Hardware startups are hard, the saying goes, but it’s not always clear why they’re hard. One of the core challenges is that it’s traditionally been difficult to do agile hardware product development – even if you get everything “right”, how do you know that people are actually want to one of the 20,000 gadgets you’ve so lovingly crafted? Prelaunch.com is an Armenian startup that has developed tools to help startup founders figure out what’s worth building – and just raised $1.5 million to further develop its product and services.
“My friend Stepan called me one day to show me a product they designed — Gawatt emotions – who had just won a prestigious award. Excited by his recent success and its potential, Stepan took a leap of faith and bought the rights from the client. He wanted to create a standalone product and sell it himself, and he reached out to me to see if I wanted to partner with him on this journey,” said Narek Vardanyan, CEO of Prelaunch. “But although I liked the product idea, something wasn’t quite right: ‘Why do you think this is going to be a success, Stepan?’ I asked him. We decided to run a test before spending huge amounts of money on production and marketing .”
The test was a simple two-page website. The first page showed the general idea and asked people to leave their email address to subscribe to updates. On the second page, the price was next to a Buy Now button. The idea is simple: it checks the customer’s actual willingness to pay – as people were asked to consider the price, pull out their card and make a purchase. The team set up a marketing funnel, drove traffic to that page, and waited.
“The results were bad. Very bad,” says Vardanyan in an interview with australiabusinessblog.com. “People were ‘interested’ in the product, as evidenced by the number of subscriptions on the first page…but only three people actually tried to pay for it! We were sad and happy at the same time. Sad, well, because we had to close the business. But also happy that we just saved a lot of money and time.”
That anecdote explains the power of what Prelaunch is trying to build.
To date, the company was bootstrapped, but is announcing today that it is closing its seed round on a SAFE note with a cap of $10 million. Prelaunch prepares to get bigger; more engineers, more marketing and more customers.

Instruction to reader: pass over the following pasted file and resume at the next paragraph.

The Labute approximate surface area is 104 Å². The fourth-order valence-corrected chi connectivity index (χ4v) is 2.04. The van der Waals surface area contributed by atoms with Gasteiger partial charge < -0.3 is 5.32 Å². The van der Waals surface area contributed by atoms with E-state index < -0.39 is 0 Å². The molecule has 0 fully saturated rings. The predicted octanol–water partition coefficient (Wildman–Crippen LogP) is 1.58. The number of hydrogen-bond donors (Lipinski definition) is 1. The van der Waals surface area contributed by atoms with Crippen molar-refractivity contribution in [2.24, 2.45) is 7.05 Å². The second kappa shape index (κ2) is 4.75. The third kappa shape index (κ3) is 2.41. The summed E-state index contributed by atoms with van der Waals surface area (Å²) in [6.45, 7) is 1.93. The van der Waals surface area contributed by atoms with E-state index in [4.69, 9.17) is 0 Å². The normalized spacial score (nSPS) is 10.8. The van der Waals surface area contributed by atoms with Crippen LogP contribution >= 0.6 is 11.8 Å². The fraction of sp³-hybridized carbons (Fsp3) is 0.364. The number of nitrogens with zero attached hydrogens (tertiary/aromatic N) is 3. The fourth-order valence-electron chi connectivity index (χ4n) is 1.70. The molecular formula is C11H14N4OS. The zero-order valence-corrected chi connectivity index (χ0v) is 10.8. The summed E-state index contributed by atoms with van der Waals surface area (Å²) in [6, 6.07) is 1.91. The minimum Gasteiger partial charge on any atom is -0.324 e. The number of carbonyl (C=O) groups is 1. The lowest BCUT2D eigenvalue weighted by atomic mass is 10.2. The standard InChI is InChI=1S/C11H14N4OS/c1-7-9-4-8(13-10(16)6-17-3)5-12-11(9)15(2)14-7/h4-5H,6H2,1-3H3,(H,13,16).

“We increased from three VCs – Big Story VC led the round, and Formula VC, Granatus Ventures and BANA (Business Angel Network of Armenia) participated. One of the angels who invested was Vahe Kuzoyan, co-founder of Service TitanVardanyan said. “We are excited about your concept, because we can completely change the behavior in the industry.”
Prelaunch is based on the core belief that current practices in hardware product development have essentially not changed over the last 100 years. Software found lean methodologies that are treated as fundamental religion in the SaaS world. That is less in the hardware space, the company emphasizes.
“CCompanies are effectively losing millions of dollars by betting on the wrong product, and a total of one-third of total inventory production is unused inventory. We think there is a very simple solution for pre-launching. The idea came from a previous company: we had a very successful marketing agency, dealing with customer hardware products, and we got a lot of innovative products to work with. The question was which product has a high potential and which does not? It turns out we were wrong all along,” laughs Vardanyan. “We tried a lot of things and nothing really worked until we started using a reservation model. When we started asking users to deposit real money to prove their real purchase intent, we got better feedback.”
From there, the company and its products evolved and grew, and Vardanyan tells us that they accidentally discovered that this is a fairly universal problem for products, for start-ups, experienced entrepreneurs and larger companies.
Prelaunch, it seems, ran into a very practical application of behavioral economics: there is a difference between what people say they will do and what they actually do; it is unpredictable at times. People make decisions for reasons they can’t always explain, which is how you end up in a focus group for a product where everyone agrees it’s a great idea and they’d buy the gizmo you’re researching. But when it comes time to buy, it turns out they make a different decision. By taking a more active approach, the company can help product developers make smarter decisions about the product itself, as well as pricing, positioning and marketing.
“Pre-launch is very different compared to conventional surveys, because in this case they already have a real purchase intent. And then you can basically ask them anything, making sure you have the right sample group,” explains Vardanyan. “The platform solves two major problems: it helps you understand if your product is viable in the market and it helps you understand who your customers are at a very early stage. And these two pieces of information are critical to making sure you’re working on the right types of products.
The Prelaunch team says it has worked with more than 1,000 companies on its platform, with more than 100,000 visitors per month.